A marathon isn't just 26.2 miles

Monday 19th December, 2022

Forty minutes and fifty-three seconds is the time it took me to run my first 5k. Or was it in fact the two months that it took for me to actually run that distance that we should count? The year is twenty twenty, the month is March and I am drenched in sweat, with a stronger body odour than a teenage boy, but I am smiling. I am smiling as I have finally done it. I have finally completed my 5k running journey.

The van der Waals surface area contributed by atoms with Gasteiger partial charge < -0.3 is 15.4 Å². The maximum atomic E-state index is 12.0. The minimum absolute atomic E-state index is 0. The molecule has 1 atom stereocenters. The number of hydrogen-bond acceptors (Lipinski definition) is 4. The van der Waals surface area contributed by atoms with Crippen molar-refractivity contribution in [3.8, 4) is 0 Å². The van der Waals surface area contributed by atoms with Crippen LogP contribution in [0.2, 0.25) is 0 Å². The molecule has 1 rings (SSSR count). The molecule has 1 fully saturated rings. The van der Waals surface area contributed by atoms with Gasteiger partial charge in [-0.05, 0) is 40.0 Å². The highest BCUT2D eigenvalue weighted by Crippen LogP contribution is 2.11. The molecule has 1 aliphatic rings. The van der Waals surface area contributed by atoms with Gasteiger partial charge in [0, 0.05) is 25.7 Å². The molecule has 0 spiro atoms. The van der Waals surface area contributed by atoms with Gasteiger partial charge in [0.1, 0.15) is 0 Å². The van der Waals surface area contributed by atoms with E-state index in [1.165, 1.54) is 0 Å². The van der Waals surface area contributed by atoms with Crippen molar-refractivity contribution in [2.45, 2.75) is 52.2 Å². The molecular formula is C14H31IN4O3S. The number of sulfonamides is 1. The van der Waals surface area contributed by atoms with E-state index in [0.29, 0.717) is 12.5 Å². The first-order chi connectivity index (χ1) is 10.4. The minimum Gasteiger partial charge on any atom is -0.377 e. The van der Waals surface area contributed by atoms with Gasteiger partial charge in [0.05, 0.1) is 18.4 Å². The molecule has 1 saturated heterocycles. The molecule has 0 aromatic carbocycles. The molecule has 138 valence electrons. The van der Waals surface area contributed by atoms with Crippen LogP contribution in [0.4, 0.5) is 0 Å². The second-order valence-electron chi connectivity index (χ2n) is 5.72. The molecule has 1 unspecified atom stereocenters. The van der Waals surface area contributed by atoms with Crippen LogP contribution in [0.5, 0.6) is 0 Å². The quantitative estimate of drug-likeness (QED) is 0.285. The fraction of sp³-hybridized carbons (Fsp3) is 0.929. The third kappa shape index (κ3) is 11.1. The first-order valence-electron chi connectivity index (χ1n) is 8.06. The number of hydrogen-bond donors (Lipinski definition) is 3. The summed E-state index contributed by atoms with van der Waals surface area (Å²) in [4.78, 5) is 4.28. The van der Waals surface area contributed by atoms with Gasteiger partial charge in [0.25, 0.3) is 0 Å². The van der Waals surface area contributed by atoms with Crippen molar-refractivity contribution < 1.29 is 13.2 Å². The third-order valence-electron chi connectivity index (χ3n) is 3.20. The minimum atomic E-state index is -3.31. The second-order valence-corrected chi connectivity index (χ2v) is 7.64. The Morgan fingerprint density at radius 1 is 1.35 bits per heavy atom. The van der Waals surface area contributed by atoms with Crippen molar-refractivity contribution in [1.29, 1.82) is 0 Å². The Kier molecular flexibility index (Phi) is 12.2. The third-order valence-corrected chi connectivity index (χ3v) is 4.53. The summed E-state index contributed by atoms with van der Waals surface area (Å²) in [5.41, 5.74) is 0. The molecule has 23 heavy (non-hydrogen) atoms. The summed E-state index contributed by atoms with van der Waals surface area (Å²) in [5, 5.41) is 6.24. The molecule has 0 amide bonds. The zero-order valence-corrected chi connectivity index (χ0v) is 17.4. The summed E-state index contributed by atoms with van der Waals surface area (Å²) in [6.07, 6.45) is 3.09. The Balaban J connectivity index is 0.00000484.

To fully understand this achievement we have to go back (no, not back to the future Marty) back to New Year. When the New Year of twenty twenty came around I was twenty three, and just starting to get my adult life together after university. I had just landed a job in my chosen career a few months prior, I had a boyfriend and I had recently moved into my own place. But something was missing. I needed an outlet for my mind and my body, as it felt like all I was doing everyday was staring at screens. It seemed like a never ending cycle of moving from one screen to another, starting with my work computer, then my TV at night and finally my phone before bed; as I finally completed the latest level on Candy Crush. This had to stop, for my sanity if nothing else. I had to take the plunge and start a hobby that would get me outside and away from all of the screens. I decided to begin by taking myself for a walk, as it was a relatively easy activity and involved no sweat. But then I would see them, the runners, gliding through the roads and the fields gracefully like gazelles, but yet with such a strong purpose. I wanted to be like the runners, strong yet graceful, peaceful yet purposeful. I also figured that it couldn't be a lot more effort than just walking, as all it was was walking fast. Boy was I wrong! There is a reason it's a totally different sport from walking, and any runner will tell you that. Your body temperature increases a lot more, as does your heart rate and your general body exertion. Skipping over many months of running and life lessons, after building my running up in thirty-second and one-minute increments over a few weeks eventually I achieved my 5k.